Sometimes you just need a plan. Whether you're a plotter or a plodder, a Machiavellian maniac or just Minnesotan “nice,” having a strategic vision is a key step to success. This is true in medicine, whether you are planning a new service line, plotting market expansion, or devising a new care model.
There are many ways to develop a strategy. One formulation is offered by the book “Blue Ocean Strategy,” by W. Chan Kim and Renée Mauborgne. As they describe it, a blue ocean is an open expanse, without competition. Those entering it sail through uncharted waters. This is opposed to the shark-invested, highly competitive, and sanguineous “red ocean.”
We live in a world of many colors, however, both literally and figuratively. Hospitalists might be able to employ or at least recognize strategic approaches of a number of tints.
Imagine you are sitting by your hotel in the Caribbean when your boss calls you and tells you to design a new model of care for inpatients. Most hospitalists know the story of Lee Goldman, MD, FACP, asking Bob Wachter, MD, FACP, to design such a program, though I suspect it was more likely to have occurred at Ocean Beach in San Francisco than on St. Maarten. At that time, the concept of hospital medicine was a blue ocean. There was nothing like it in the academic world, though there were nonacademic hospitalists elsewhere. This strategy led to the development of the fastest-growing specialty in the history of American medicine.
A purple ocean is slowly turning from blue to red. A few drops of blood start to change the color of the water. And it doesn't take much, as anyone with mild hematochezia can attest when they look at the bowl. When doctors like John Nelson, MD, FACP, formed hospitalist groups in the late 1980s and then began to cover multiple hospitals by the mid-1990s, that was pure blue ocean. But within a few years, large, soon-to-be-national groups joined the party. Blue started to shade to purple. The ocean was more Prince than B.B. King.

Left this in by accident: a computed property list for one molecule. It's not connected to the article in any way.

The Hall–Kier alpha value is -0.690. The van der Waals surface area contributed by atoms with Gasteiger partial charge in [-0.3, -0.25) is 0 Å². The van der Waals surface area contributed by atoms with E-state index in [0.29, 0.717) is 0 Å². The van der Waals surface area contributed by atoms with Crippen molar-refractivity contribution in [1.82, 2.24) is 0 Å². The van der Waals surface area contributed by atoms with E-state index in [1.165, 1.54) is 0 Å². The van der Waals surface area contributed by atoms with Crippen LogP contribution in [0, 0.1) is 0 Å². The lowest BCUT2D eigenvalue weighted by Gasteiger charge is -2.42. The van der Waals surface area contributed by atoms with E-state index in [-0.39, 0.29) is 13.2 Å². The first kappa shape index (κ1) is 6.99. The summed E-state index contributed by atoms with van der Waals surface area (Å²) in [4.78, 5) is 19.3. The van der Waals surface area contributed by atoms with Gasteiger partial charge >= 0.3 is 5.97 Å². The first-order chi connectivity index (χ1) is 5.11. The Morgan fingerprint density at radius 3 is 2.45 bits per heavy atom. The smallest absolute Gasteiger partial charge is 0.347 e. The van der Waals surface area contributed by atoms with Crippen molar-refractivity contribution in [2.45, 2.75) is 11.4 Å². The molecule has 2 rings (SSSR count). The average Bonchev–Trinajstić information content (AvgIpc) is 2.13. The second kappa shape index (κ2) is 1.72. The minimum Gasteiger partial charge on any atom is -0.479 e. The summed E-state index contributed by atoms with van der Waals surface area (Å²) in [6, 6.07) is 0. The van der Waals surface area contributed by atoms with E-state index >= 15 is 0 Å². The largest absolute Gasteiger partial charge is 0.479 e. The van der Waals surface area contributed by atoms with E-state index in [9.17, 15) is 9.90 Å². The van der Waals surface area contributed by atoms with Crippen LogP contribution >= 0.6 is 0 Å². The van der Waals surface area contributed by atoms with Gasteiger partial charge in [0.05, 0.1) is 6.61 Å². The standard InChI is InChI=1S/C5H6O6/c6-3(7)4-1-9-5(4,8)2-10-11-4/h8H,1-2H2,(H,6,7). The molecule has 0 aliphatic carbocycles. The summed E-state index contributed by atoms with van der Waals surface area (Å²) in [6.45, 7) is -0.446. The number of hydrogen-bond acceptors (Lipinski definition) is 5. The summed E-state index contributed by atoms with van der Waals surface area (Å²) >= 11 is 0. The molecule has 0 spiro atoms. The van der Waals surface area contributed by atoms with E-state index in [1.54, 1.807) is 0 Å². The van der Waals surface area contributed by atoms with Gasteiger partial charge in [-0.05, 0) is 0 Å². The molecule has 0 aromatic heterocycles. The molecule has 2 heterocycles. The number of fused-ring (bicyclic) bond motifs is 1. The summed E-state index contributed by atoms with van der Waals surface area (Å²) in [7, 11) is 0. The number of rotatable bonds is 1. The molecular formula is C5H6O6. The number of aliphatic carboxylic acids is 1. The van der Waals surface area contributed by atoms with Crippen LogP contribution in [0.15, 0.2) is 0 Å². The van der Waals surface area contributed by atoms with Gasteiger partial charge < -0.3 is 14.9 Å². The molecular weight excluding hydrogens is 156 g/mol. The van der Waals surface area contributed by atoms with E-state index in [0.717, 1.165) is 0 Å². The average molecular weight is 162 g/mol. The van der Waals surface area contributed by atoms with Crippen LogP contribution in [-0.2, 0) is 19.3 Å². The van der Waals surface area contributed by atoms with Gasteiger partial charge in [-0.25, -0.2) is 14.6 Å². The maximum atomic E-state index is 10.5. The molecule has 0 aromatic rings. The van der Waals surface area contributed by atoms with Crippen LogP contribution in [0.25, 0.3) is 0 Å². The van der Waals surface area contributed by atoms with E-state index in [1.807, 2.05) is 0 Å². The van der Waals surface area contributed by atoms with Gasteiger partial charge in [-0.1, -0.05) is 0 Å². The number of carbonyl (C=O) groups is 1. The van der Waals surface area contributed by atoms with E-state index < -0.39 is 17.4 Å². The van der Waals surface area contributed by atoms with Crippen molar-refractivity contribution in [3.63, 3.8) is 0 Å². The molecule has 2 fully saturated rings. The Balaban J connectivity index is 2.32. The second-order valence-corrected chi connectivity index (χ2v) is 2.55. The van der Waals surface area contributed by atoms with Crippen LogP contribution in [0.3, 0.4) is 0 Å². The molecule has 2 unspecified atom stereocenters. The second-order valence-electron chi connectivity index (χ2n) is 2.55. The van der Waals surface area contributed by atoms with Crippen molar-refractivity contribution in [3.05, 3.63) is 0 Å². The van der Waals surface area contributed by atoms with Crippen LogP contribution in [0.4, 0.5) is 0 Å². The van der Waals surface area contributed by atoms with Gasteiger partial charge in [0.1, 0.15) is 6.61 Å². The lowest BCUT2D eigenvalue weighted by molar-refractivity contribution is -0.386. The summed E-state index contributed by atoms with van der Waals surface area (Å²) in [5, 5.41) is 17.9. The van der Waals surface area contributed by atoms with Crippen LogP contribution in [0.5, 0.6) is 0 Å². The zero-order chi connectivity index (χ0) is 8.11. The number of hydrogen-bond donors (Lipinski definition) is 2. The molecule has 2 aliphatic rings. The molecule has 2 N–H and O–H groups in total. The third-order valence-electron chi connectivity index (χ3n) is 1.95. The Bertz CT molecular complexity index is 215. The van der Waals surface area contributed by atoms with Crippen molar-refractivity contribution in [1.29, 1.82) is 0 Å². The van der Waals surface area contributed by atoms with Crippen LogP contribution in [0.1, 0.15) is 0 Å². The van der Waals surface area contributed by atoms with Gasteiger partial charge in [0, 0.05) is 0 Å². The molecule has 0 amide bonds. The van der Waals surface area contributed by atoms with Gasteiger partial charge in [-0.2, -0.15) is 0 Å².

This water is filled with sharks. Don't confuse the red ocean with the Red Sea, which is much more salty. If you want to enter this marketplace, you will be competing with many other bigger fish. You have to have something that will distinguish you from the others. If you are a hospitalist group that wants to enter a saturated market, you had better be willing to undercut prices or offer unique high-value services and either be a very strong swimmer or have an orca, like a big hospital chain or an insurance company, as a partner.
A green ocean is where you go when your strategy is gently easing your way into a marketplace. The water at the edge of the beach is often tinged slightly green. As described in the January 2017 Newman's Notions, hospital medicine is slowly edging its way into Japan, not with a quantum leap, but with a slow and measured progress into the deep water. If you're not sure of your swimming skills or the dangers of the deep, this is the ideal strategy.
This is a favorite strategic maneuver, best actualized by Korean pop music fans but certainly a viable option for hospitalist groups. In an evolutionary leap from lighters held high at concerts of yore, South Korean fans hold colored glowsticks or use phone apps to light up the stadium in their favorite band's colors. When fans are offended by the actions of a band, they express their displeasure by going dark, creating a black ocean. The next time your division has a meeting and information is given about increasing service caps, you may want to try flipping the lights to give the ultimate cold shoulder, the black ocean.
What color to choose?
It's time to decide on a strategic vision. Are you an explorer of the briny deep? A barracuda ready to take on the sharks? A timid swimmer or a teenage music fan? Or perhaps it's best to kick off your shoes, grab a frosty, umbrella-laden, fruity drink, and collapse into your hammock as the radio plays that number-one hit from 1984, “Caribbean Queen.” Yes, that's right, it's the Billy Ocean strategy.